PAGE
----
Overview of Pelvic Resections

Figure 10.7 High-grade chondrosarcoma of the right


sacrum, ilium, and periacetabular region, encasing the
ipsilateral sacral foramina. Wide excision would necessitate
resection through the contralateral sacral foramina, resulting
in an unacceptable functional impairment.

209

Figure 10.9 The iliacus muscle is pushed by a growing


bone sarcoma and serves as a barrier to direct extension of
the tumor to the pelvic viscera. Metastatic carcinomas to the
pelvis tend to invade the covering muscle layer in their early
stages.

Piriformis m.

Superior gluteal
artery and nerve

Pedicle to
gluteus
maximus
Sciatic nerve

Figure 10.10 High-grade sarcoma of the left ilium


pushing the iliacus muscle (arrows) towards the midline.

Figure 10.8 The sciatic notch is a tight space through which


the sciatic nerve and superior gluteal vessels and nerve pass.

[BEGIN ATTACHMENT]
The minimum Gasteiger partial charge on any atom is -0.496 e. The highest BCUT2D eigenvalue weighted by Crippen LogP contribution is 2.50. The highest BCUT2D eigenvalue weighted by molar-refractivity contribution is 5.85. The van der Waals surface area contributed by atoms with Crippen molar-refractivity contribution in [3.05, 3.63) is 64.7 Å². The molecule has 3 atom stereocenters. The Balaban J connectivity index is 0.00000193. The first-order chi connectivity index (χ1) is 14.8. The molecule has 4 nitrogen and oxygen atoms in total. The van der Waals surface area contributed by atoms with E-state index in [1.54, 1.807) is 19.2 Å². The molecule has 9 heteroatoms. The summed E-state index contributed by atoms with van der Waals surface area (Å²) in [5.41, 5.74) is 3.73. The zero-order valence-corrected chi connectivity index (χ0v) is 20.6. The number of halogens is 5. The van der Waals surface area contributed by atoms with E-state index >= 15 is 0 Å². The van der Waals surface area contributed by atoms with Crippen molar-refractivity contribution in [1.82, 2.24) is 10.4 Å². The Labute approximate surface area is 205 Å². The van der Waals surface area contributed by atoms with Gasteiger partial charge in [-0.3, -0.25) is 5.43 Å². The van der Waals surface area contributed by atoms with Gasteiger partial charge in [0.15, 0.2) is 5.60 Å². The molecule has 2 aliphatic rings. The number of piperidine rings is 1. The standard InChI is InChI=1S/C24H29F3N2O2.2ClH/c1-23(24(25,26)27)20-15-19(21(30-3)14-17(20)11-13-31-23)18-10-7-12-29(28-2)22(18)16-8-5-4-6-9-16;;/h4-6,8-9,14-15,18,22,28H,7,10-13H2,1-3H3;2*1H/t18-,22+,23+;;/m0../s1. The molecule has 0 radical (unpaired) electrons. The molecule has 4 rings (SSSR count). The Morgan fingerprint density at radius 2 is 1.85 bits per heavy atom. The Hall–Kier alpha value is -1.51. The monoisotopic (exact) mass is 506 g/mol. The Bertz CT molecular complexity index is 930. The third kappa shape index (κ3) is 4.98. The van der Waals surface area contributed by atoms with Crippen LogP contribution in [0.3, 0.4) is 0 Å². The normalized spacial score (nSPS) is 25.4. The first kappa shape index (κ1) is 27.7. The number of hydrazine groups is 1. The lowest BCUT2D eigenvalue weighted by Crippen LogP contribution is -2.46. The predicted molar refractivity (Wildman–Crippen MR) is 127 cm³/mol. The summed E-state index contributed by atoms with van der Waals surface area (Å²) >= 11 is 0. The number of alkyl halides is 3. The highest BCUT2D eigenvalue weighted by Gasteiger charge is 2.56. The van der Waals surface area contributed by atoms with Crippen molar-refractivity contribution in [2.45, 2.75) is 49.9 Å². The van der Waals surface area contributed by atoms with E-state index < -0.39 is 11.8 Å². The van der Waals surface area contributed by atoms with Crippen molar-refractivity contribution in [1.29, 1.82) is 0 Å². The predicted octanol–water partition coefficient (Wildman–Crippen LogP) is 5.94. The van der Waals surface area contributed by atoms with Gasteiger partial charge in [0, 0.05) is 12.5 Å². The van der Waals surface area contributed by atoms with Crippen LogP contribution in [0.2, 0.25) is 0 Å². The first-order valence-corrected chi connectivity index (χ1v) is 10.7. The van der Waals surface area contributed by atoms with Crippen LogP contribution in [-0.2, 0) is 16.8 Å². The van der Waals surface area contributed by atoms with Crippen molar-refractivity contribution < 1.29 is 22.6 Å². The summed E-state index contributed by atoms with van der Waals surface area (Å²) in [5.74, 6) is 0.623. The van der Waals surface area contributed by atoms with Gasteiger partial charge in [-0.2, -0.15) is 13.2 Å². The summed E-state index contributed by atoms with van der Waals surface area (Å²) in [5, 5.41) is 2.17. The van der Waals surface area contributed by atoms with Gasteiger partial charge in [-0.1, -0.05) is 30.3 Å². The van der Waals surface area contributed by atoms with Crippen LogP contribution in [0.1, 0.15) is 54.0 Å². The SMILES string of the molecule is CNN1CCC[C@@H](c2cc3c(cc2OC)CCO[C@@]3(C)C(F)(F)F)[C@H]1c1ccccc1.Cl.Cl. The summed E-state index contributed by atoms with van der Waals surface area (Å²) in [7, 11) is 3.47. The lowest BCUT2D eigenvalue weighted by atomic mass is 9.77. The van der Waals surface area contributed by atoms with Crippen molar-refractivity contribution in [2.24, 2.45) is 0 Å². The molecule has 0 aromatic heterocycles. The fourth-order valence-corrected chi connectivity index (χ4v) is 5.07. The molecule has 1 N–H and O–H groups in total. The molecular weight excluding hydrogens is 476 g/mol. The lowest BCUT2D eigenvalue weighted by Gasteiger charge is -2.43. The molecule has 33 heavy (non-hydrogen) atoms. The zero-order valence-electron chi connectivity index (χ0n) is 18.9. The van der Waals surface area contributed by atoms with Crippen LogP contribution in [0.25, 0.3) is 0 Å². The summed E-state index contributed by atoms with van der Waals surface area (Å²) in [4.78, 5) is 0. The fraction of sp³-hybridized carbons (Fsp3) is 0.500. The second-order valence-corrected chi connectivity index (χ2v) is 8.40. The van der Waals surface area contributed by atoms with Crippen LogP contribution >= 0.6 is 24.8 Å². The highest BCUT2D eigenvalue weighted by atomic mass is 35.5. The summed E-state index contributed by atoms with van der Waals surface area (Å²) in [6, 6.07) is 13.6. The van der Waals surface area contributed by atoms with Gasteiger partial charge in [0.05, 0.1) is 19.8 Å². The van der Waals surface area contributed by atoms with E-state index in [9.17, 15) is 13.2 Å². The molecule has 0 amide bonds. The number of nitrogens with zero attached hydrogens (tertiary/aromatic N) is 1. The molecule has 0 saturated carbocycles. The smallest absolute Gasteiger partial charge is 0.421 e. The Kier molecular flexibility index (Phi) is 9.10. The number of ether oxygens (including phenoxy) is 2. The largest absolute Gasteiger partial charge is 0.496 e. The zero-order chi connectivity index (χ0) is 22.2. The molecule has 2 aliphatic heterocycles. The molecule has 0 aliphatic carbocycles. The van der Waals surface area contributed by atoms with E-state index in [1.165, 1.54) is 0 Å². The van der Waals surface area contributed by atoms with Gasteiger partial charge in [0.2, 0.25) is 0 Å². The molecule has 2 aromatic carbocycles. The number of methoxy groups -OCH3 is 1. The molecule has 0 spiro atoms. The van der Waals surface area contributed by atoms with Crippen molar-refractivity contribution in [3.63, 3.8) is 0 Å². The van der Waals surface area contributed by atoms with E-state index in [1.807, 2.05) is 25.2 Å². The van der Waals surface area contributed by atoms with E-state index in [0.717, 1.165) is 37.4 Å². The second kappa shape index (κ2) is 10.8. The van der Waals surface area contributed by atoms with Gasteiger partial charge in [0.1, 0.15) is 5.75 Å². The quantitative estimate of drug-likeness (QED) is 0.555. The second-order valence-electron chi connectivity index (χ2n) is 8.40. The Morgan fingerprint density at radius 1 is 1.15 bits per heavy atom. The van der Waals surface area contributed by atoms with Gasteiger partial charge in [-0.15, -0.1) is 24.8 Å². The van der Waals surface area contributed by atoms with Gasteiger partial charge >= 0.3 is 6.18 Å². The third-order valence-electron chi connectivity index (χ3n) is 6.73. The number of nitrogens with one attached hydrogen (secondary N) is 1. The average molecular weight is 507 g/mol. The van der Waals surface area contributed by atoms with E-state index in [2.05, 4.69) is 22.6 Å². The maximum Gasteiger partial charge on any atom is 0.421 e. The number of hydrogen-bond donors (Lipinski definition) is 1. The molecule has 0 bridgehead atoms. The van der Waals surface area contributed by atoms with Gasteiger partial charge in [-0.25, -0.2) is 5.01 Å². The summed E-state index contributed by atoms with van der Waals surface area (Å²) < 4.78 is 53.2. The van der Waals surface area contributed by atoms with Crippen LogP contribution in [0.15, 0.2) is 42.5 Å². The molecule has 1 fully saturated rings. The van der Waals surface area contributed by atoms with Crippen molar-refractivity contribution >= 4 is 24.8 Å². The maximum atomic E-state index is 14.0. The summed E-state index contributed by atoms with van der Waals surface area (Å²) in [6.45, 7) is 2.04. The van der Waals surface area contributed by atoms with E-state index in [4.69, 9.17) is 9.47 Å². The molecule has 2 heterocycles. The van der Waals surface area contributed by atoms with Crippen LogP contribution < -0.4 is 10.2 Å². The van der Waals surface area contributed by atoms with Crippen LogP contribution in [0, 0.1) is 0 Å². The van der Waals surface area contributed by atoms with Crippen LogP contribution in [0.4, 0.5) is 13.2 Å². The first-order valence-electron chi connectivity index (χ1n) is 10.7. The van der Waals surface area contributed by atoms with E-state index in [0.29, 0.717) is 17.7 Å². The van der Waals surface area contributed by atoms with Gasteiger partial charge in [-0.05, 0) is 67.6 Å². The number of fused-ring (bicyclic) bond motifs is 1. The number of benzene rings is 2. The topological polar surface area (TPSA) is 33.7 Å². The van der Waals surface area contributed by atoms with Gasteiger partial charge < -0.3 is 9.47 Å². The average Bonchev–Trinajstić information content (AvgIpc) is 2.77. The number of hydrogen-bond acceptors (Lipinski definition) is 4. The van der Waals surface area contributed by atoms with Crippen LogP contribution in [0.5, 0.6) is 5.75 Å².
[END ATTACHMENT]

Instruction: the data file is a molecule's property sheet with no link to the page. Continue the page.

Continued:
The sciatic nerve exits the notch underneath the piriformis
muscle and the superior gluteal vessels exit the notch above it.

that are anterior and posterior to the flare of the


muscle (i.e. sacral plexus, sciatic notch and nerve,
femoral vessels and nerve, bladder, and prostate) are
at a greater risk of direct tumor extension.
6. Extension to pelvic viscera. Direct involvement of a
pelvic viscus by a pelvic girdle tumor is rare. Leftsided tumors are more likely to involve a component
of the gastrointestinal tract because of its close

proximity to the pelvic girdle at that point. A rectal


tube is inserted preoperatively during any pelvic
resection to facilitate identification of the rectum
during dissection.
7. Acetabulum and hip joint. Wide resection of any bone
tumor in the periacetabular region, unlike a resection
of the ilium or the pubis, imposes a major impairment on the function of the hip joint. It usually
necessitates en-bloc resection of the proximal femur
and a complex prosthetic reconstruction.
8. Pubis. The neurovascular bundle passes just anterior
to the superior pubic ramus, and tumors extending